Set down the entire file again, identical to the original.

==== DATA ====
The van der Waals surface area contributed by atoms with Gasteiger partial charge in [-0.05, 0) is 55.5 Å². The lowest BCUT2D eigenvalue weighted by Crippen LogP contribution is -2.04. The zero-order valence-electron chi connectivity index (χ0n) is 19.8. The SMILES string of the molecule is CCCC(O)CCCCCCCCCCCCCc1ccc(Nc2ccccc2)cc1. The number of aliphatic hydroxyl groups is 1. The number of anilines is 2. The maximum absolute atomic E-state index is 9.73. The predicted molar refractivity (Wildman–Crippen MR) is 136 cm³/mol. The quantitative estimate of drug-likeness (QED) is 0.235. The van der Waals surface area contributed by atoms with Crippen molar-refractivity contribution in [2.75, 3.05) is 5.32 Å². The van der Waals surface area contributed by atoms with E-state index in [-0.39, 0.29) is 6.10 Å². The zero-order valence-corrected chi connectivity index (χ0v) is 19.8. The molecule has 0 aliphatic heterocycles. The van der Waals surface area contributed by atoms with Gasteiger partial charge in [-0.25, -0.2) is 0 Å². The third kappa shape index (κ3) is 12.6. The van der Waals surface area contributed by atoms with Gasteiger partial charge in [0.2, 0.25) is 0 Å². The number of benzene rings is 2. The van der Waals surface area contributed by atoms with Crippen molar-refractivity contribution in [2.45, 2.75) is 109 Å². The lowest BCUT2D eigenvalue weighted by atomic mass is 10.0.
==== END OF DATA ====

The van der Waals surface area contributed by atoms with Gasteiger partial charge in [-0.05, 0) is 55.5 Å². The lowest BCUT2D eigenvalue weighted by Crippen LogP contribution is -2.04. The zero-order valence-electron chi connectivity index (χ0n) is 19.8. The SMILES string of the molecule is CCCC(O)CCCCCCCCCCCCCc1ccc(Nc2ccccc2)cc1. The number of aliphatic hydroxyl groups is 1. The number of anilines is 2. The maximum absolute atomic E-state index is 9.73. The predicted molar refractivity (Wildman–Crippen MR) is 136 cm³/mol. The quantitative estimate of drug-likeness (QED) is 0.235. The van der Waals surface area contributed by atoms with Crippen molar-refractivity contribution in [2.75, 3.05) is 5.32 Å². The van der Waals surface area contributed by atoms with E-state index in [-0.39, 0.29) is 6.10 Å². The zero-order valence-corrected chi connectivity index (χ0v) is 19.8. The molecule has 0 aliphatic heterocycles. The van der Waals surface area contributed by atoms with Gasteiger partial charge in [-0.25, -0.2) is 0 Å². The third kappa shape index (κ3) is 12.6. The van der Waals surface area contributed by atoms with Gasteiger partial charge in [0.2, 0.25) is 0 Å². The number of benzene rings is 2. The van der Waals surface area contributed by atoms with Crippen molar-refractivity contribution in [2.45, 2.75) is 109 Å². The lowest BCUT2D eigenvalue weighted by atomic mass is 10.0.